• Revenge of the Sith:
      • The Jedi Order are the only serious threat to a Sith regime. Order 66 decimated the members of the Jedi Order, including the majority of the Jedi Council, leaving a spotty few to counter the Empire's millions-strong standing army.
      • The Separatist Council gets a visit from the Emperor's right-hand man, who wordlessly locks them in the war room and then massacres them. Nute Gunray's beg for mercy reveals that pawns are expendable to The Chessmaster.
    • Further, according to A New Hope, the last bastion of power in the old Republic was the Galactic Senate. Quoting Grand Moff Tarkin: "The Imperial Senate will no longer be of any concern to us. I have just received word that the Emperor has dissolved the council permanently." Pink slips or bloodbath?
    • In Return of the Jedi, he lures the Rebel Alliance into attempting one against him as bait for a trap, which in turn would have let the Empire destroy most of the Alliance's military. Unfortunately for him, his foresight proves fallible, and the strike is ultimately successful, taking him out and dealing the Empire a crushing defeat they never recover from.
  • Defeat Equals Explosion: He goes out in a brilliant eruption of dark side energy after being thrown down a reactor shaft. Likewise in The Rise of Skywalker, he practically goes off like a nuke after Rey reflects his Force Lightning back at him. In a way, he's almost an inadvertent Load-Bearing Boss.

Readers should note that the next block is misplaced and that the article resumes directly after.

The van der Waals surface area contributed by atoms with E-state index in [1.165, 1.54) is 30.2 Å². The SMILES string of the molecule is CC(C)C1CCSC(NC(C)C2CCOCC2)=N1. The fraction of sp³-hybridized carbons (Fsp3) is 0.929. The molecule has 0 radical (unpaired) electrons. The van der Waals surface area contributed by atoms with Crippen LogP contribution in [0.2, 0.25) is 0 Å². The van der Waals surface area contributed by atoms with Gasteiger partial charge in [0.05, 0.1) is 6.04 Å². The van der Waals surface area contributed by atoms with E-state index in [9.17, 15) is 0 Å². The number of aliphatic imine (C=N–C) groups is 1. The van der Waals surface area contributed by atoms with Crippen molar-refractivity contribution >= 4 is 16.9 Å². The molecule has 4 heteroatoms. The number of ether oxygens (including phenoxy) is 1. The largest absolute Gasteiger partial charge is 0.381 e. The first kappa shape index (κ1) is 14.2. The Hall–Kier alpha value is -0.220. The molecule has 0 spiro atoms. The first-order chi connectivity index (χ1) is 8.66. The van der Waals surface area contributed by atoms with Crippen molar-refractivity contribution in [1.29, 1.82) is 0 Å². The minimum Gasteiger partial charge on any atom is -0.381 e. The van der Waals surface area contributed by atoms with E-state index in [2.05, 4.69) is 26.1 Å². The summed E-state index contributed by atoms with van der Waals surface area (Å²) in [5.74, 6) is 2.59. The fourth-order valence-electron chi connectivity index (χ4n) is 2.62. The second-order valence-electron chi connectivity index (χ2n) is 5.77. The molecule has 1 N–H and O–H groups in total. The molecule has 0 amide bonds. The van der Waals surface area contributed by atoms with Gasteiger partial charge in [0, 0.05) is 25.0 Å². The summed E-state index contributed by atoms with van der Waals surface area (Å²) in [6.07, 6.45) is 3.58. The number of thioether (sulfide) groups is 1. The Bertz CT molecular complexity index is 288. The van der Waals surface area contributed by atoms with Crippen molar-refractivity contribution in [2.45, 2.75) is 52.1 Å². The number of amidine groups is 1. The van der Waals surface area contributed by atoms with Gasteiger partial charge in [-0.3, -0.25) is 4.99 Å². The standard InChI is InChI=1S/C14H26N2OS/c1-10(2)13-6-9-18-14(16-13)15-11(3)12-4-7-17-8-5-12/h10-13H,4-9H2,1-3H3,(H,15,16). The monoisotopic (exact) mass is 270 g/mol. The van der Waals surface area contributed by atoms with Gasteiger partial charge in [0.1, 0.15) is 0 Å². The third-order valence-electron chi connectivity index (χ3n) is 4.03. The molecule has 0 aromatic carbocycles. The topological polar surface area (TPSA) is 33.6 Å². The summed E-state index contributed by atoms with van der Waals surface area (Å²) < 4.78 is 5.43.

• Despotism Justifies the Means: He acts as though he believes in Utopia Justifies the Means, but it's strongly implied that he actually doesn't much care about the fate of the galaxy or how he gets to the top as long as he's the one in charge. Ruling the galaxy through any means necessary is his primary goal and he wants "UNLIMITED POWAHH!" more than anything.
  • Devil in Plain Sight: As Supreme Chancellor, Palpatine decorated his office in such a way that, if one paid close attention and investigated hard enough, it would be immediately apparent that he was a Sith. His walls and furniture are primarily a Sith-inspired red (though the justification was that the same color of red was one of the Palpatine family's trademark colors) and littered with Sith artifacts and statuary, one of which contains his lightsaber. His statues of the Four Sages of Dwartii are particularly notable, as they were demagogues who encouraged study of the dark side of the Force, a perfect metaphor for Palpatine's rule.
  • Diabolical Mastermind: He orchestrated the Prequel Trilogy's conflict as a means to gain absolute power (along with the gratitude and love of the galaxy's people) in the Galactic Republic.
  • Didn't See That Coming:
    • During the Clone Wars, he is surprised to learn of Darth Maul's survival and his subsequent rise to power. He's also legitimately unnerved when he fails to mentally break Yoda during a Sith ritual.
      • It is particularly noticeable in Maul's case, as he seems to be the only prominent Force-wielder to not have felt something related to Maul's return. Dooku, Anakin, Ventress, Yoda and Obi-Wan all noticed through the Force that something bad was happening as Savage got closer and closer to finding Maul, but Palpatine remained completely oblivious until Anakin informed him.